BRAF is proud to support the exhibition of Peter Hudson’s Homourorboros at the Exploratorium‘s new location on Pier 15 in San Francisco. The piece will be present for a limited engagement, October 24 2013 through January 6, 2014. The public can interact with the piece from 10am to 10pm daily. No museum admission is necessary. The Black Rock Arts Foundation exhibited Homouroboros in San Jose in 2008 and we are thrilled to give the public in the Bay Area another chance to interact with it.
About the Artwork
At 24 feet tall, the work’s tree-like steel frame and mushroom-cloud-shaped canopy is an attention-getter. 18 human-sized monkeys dangle from its branches. By pounding on drums built into the base of the trunk, visitors cause the top of the tree to spin, turning the monkeys on their branches into a vision-bending arboreal escapade. Strobe lights at night, and special goggles during the day, complete the Homouroboros experience – a phenomenon of the eye called “persistence of vision” that turns the 18 monkeys into a three-dimensional motion picture. The monkeys appear as a single, animated monkey, snatching an apple from the mouth of a serpent slithering down a branch. Close inspection reveals that the mouth of the serpent is really in the shape of a human hand.
“The phenomenon inherent in the piece is resonant with many exhibits we have in the museum,” says Melissa Alexander, Director of Public Programs at the Exploratorium. “But one of the things that makes it so appealing is not visibly apparent, but no less inspiring. Peter [Hudson] is always quick to tell you he doesn’t do this by himself, it’s a collaborative effort. Perhaps that’s what excites us the most about Peter and his work – he attracts a wonderful army of creative volunteers who organize around him to bring each of his pieces to fruition. It’s another way to think about art, community and civic participation.”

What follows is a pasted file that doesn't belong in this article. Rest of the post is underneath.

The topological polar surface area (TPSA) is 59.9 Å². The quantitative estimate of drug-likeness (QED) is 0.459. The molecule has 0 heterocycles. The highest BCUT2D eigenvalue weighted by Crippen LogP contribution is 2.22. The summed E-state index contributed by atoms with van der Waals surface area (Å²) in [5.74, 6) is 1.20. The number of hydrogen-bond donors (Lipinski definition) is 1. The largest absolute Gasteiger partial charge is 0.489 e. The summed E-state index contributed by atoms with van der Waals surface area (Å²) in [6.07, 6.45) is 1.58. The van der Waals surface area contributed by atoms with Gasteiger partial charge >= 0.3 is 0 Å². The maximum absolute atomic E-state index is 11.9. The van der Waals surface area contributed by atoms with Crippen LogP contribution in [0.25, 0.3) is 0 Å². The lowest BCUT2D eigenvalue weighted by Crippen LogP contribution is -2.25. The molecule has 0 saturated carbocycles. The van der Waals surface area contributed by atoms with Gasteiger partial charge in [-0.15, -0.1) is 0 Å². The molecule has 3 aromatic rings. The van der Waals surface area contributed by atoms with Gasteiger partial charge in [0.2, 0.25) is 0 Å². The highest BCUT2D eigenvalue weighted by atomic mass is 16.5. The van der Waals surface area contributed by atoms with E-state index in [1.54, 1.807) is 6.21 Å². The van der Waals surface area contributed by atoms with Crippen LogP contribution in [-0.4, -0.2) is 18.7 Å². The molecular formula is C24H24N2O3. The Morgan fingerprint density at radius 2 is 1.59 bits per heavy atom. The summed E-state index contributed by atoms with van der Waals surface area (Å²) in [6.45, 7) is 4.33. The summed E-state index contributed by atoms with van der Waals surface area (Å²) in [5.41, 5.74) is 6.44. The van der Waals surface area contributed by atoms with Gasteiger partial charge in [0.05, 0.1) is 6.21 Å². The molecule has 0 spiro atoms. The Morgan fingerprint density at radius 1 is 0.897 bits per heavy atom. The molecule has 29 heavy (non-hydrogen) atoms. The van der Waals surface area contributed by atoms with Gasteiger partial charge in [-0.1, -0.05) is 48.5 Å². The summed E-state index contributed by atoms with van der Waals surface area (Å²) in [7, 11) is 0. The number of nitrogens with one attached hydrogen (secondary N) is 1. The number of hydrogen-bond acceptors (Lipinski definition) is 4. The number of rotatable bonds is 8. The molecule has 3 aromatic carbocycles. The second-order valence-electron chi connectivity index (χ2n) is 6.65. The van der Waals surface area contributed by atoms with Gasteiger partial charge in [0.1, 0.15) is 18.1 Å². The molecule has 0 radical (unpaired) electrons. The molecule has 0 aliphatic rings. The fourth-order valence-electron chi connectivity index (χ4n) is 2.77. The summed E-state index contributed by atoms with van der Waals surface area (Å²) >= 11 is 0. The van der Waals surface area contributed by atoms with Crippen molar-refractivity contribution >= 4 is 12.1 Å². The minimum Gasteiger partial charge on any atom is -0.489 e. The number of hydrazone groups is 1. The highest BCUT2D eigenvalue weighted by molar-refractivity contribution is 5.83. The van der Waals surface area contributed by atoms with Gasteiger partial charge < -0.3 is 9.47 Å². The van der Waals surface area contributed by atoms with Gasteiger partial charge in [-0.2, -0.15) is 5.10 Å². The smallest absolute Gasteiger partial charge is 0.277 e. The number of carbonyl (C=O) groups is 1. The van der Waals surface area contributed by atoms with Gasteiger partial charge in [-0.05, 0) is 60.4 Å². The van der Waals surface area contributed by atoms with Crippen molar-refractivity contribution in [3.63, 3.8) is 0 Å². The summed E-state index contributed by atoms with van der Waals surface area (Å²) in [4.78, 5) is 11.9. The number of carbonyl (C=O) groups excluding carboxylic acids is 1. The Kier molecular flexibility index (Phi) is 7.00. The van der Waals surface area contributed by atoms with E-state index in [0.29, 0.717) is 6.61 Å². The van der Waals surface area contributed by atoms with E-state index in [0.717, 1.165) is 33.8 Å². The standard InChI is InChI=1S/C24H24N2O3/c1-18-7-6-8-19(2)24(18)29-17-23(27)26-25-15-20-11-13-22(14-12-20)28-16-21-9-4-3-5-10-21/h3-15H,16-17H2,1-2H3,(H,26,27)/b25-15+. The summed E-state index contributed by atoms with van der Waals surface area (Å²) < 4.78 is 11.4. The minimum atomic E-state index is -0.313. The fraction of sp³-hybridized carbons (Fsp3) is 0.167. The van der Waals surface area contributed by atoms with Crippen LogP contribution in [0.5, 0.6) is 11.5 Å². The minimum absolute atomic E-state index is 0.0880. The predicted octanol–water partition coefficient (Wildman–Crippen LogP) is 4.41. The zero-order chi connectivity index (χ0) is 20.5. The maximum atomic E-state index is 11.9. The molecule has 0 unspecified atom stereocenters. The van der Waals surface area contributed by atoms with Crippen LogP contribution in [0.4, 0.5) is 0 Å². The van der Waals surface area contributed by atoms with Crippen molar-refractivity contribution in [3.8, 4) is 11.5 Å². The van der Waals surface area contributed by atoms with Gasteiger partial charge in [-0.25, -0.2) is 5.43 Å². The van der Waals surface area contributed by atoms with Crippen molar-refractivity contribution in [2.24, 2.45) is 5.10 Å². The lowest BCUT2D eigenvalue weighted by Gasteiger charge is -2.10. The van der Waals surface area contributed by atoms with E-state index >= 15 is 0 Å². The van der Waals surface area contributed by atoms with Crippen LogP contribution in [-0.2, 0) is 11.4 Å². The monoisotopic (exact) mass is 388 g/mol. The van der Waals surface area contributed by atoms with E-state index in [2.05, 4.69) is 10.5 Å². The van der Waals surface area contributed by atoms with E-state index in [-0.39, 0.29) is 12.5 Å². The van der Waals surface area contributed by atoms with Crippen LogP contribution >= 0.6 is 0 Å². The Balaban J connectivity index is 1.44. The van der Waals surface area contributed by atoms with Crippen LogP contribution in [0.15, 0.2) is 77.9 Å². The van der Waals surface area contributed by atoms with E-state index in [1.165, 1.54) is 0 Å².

“We are thrilled to support the exhibition of Peter Hudson’s wonderful and whimsical work in front of the Exploratorium,” says Tomas McCabe, Executive Director. “It creates a great opportunity to extend the audience for the work, and to captivate the residents and tourists on San Francisco’s waterfront.”
About the Artist
Self-identified as a “blue-collar artist,” Hudson created Homouroboros with the help of more than 50 volunteers for Burning Man 2007. He channels his technical and set design experience, childlike curiosity, and creative passion into life-size stroboscopic zoetropes. In 2000, Peter debuted his first major installation, Playa Swimmers, at Burning Man. 2002 ushered in the large scale, stroboscopic zoetropes for which Peter has become known. To date, Hudson has created 7 large-scale installations at Burning Man, some of which, including Homouroboros, have been exhibited in other civic spaces. To learn more about Hudson’s work go to www.hudzodesign.com